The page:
Your favourite brew has more going for it than just flavour and aroma. Recent research has found that coffee, once linked to a higher incidence of cancer, can actually reduce your risk of certain cancers and some neurological diseases.
Coffee’s health benefits come from caffeine as well as the antioxidants and minerals – magnesium and chromium – that it contains.
But coffee is good for you only in moderation. For adults, this means limiting your coffee consumption to four cups a day (about 400mg of caffeine on average); less if you have other caffeinated beverages like tea or cola. Also, you should limit the amount of milk and especially sugar you add to your coffee, since these add calories.
It is also important to limit your consumption of unfiltered coffee – such as in a French Press, or espresso – which some studies have associated with mildly elevated cholesterol levels.
If you suffer from insomnia or gastric issues, you should avoid coffee. Coffee is also not recommended for children below the age of 12. Excessive consumption of coffee can cause sleep problems, nervousness, restlessness, rapid heartbeat and muscle tremors, among other health issues.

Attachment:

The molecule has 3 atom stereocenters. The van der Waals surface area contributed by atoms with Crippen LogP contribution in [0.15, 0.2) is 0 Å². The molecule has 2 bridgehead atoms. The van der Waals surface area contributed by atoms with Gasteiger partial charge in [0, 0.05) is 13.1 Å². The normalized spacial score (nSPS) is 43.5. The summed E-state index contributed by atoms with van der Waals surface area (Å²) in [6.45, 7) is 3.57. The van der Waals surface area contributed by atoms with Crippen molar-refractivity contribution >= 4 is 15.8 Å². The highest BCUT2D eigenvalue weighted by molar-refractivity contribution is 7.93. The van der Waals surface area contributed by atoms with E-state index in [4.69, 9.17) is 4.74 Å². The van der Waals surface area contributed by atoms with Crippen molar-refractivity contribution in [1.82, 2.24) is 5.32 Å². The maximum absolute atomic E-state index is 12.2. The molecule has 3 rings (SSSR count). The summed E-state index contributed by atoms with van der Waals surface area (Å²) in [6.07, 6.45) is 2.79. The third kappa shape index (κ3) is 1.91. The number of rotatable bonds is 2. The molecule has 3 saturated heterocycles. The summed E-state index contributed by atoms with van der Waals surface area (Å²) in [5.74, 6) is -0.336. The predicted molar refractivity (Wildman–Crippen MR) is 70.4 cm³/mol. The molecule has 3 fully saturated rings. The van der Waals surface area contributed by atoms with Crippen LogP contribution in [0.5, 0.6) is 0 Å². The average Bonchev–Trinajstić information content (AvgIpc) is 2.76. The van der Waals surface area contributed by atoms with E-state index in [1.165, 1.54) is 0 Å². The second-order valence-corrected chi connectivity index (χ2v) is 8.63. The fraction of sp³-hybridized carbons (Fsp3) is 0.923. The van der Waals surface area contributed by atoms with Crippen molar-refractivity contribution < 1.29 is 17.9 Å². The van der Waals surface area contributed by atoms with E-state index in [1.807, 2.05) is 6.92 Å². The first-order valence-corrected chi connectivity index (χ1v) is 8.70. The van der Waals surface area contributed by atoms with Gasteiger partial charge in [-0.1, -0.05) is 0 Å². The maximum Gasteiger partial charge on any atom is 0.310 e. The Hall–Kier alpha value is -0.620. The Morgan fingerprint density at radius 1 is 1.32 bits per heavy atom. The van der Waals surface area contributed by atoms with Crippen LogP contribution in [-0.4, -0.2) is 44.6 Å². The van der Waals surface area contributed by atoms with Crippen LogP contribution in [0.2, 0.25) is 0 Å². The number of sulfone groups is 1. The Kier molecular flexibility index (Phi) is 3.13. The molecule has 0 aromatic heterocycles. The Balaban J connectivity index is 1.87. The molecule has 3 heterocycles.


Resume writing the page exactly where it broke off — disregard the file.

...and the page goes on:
The 4 main health benefits of coffee
Coffee has beneficial effects on the brain. Not only does it make you alert, it can reduce your risk of developing depression and neurological diseases such as Parkinson’s, Alzheimer’s and multiple sclerosis (MS).
The caffeine in coffee has been found to enhance athletic performance, particularly in endurance sports such as distance running and cycling. It can boost the strength of muscle contraction and offset the physiological and psychological effects of physical exertion.
Drinking coffee can positively affect the levels of insulin and blood sugar in the bloodstream, which can help lower your risk of developing type 2 diabetes.
The antioxidant and anti-inflammatory properties of coffee can lower your risk of developing certain cancers, e.g. prostate and liver cancer. Coffee can also protect against liver disease.